I looked at them for a moment, then at the empty seat next to me. I thought about it for an embarrassing number of seconds before leaning over and getting the flight attendant’s attention. I asked him to tell the girl that if she wanted to sit with her brother I would be willing to trade seats with her. The response seemed to be affirmative–I believe the kids brightened up visibly, but my imagination may be embellishing—and as I was gathering my things I was heartened to hear the woman sitting next to me stand up and offer her seat as well. She wound up sitting where the boy had been, and I got the girl’s window seat. After a moment resembling a game of musical chairs played in a walk-in closet, a woman I hadn’t noticed—the kids’ mother, perhaps (or older sister, or aunt, or…)—thanked me and commented that it was “sweet” of me.

The first words that came to mind and left my mouth weren’t the traditional “you’re welcome” (which I said the second time she thanked me and the others who moved to allow the three of them to sit together). They weren’t the “no problem” which seems to be gradually replacing it despite the protests of grammatical traditionalists. Instead, what I found myself saying was “it’s the least I can do.”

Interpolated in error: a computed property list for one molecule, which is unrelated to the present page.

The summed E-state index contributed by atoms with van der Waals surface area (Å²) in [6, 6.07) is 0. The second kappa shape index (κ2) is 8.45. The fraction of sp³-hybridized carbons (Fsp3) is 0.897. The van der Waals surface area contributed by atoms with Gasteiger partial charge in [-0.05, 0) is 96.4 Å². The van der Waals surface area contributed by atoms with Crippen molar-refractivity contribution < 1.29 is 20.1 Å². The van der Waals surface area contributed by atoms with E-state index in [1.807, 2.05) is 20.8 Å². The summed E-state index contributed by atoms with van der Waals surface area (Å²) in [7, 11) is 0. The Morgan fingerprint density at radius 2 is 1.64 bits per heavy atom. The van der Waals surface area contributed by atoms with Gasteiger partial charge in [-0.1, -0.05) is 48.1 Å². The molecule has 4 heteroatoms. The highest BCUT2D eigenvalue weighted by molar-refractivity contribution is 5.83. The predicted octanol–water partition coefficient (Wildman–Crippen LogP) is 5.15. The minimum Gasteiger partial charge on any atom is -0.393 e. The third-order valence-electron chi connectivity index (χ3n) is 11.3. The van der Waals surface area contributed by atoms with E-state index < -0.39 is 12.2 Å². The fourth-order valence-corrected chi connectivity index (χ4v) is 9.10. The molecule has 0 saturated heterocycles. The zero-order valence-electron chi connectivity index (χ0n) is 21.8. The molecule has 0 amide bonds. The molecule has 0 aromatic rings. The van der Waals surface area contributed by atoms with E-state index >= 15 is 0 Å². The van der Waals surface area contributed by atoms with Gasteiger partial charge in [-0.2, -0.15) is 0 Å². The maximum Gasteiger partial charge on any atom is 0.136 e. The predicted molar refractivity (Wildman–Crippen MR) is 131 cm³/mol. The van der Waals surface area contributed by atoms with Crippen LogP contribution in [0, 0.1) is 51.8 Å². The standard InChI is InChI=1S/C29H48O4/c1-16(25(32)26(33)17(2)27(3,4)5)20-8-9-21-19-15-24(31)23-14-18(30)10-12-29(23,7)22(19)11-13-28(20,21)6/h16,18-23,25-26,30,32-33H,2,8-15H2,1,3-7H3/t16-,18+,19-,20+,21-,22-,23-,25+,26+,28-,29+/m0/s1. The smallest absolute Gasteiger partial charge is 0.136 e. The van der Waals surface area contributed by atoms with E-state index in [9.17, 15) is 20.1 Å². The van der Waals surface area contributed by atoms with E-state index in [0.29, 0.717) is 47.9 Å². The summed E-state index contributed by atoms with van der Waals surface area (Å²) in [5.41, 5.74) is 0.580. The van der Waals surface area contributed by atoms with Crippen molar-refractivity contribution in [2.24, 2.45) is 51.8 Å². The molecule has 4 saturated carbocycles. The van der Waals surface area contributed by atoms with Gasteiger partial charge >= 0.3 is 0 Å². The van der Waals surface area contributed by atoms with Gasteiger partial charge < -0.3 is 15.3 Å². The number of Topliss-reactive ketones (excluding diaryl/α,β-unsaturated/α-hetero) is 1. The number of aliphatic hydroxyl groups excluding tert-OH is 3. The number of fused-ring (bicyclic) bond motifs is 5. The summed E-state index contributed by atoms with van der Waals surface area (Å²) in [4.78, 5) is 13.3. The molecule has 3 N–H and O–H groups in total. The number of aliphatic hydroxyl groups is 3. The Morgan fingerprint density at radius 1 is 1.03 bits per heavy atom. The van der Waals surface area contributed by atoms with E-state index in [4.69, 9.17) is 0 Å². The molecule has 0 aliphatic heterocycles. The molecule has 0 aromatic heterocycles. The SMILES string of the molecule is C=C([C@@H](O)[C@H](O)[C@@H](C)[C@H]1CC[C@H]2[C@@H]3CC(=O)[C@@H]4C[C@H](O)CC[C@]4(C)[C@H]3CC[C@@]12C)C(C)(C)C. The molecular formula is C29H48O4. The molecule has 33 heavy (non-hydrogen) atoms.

I don’t know if they heard that first reply, but after I had stuffed my bag under the seat in front of me, sat down, buckled in, basked for a moment in the warm-and-fuzzy feeling, finished the chapter of Anansi Boys I had been reading, watched the ground hurtling away as the plane took off, and successfully distracted myself from the bizarre juxtaposition of brilliant engineering with the seeming insanity of people voluntarily hurtling through the air in a pressurized aluminum tube with a multi-mile fall below them and at a speed probably sufficient to pulverize their skeletons in a collision with a solid object of sufficient mass, I thought about that for a while. I realized that it was true, and what’s more, it was important.